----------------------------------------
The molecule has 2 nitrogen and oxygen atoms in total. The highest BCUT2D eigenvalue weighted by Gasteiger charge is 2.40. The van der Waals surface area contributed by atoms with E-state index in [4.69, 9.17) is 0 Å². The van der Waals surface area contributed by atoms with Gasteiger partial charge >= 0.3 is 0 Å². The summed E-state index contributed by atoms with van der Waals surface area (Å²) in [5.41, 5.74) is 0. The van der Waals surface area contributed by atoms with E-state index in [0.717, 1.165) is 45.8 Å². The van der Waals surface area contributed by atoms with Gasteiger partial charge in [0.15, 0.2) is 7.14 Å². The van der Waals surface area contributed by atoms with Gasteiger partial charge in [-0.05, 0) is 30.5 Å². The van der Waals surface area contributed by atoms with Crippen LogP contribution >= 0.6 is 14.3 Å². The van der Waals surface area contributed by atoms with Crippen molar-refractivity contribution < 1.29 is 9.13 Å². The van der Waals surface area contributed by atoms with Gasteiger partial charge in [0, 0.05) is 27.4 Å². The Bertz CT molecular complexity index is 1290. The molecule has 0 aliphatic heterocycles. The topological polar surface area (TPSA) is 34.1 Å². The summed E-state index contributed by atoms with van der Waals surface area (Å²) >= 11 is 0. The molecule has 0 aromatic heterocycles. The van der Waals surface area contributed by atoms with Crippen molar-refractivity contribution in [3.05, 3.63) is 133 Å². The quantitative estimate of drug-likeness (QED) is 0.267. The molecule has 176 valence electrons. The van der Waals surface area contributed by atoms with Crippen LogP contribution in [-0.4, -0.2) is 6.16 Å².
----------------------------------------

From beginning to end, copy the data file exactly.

The molecule has 2 nitrogen and oxygen atoms in total. The highest BCUT2D eigenvalue weighted by Gasteiger charge is 2.40. The van der Waals surface area contributed by atoms with E-state index in [4.69, 9.17) is 0 Å². The van der Waals surface area contributed by atoms with Gasteiger partial charge >= 0.3 is 0 Å². The summed E-state index contributed by atoms with van der Waals surface area (Å²) in [5.41, 5.74) is 0. The van der Waals surface area contributed by atoms with E-state index in [0.717, 1.165) is 45.8 Å². The van der Waals surface area contributed by atoms with Gasteiger partial charge in [0.15, 0.2) is 7.14 Å². The van der Waals surface area contributed by atoms with Gasteiger partial charge in [-0.05, 0) is 30.5 Å². The van der Waals surface area contributed by atoms with Crippen LogP contribution >= 0.6 is 14.3 Å². The van der Waals surface area contributed by atoms with Crippen molar-refractivity contribution < 1.29 is 9.13 Å². The van der Waals surface area contributed by atoms with Gasteiger partial charge in [0, 0.05) is 27.4 Å². The Bertz CT molecular complexity index is 1290. The molecule has 0 aliphatic heterocycles. The topological polar surface area (TPSA) is 34.1 Å². The summed E-state index contributed by atoms with van der Waals surface area (Å²) >= 11 is 0. The molecule has 0 aromatic heterocycles. The van der Waals surface area contributed by atoms with Crippen molar-refractivity contribution in [3.05, 3.63) is 133 Å². The quantitative estimate of drug-likeness (QED) is 0.267. The molecule has 176 valence electrons. The van der Waals surface area contributed by atoms with Crippen LogP contribution in [-0.4, -0.2) is 6.16 Å².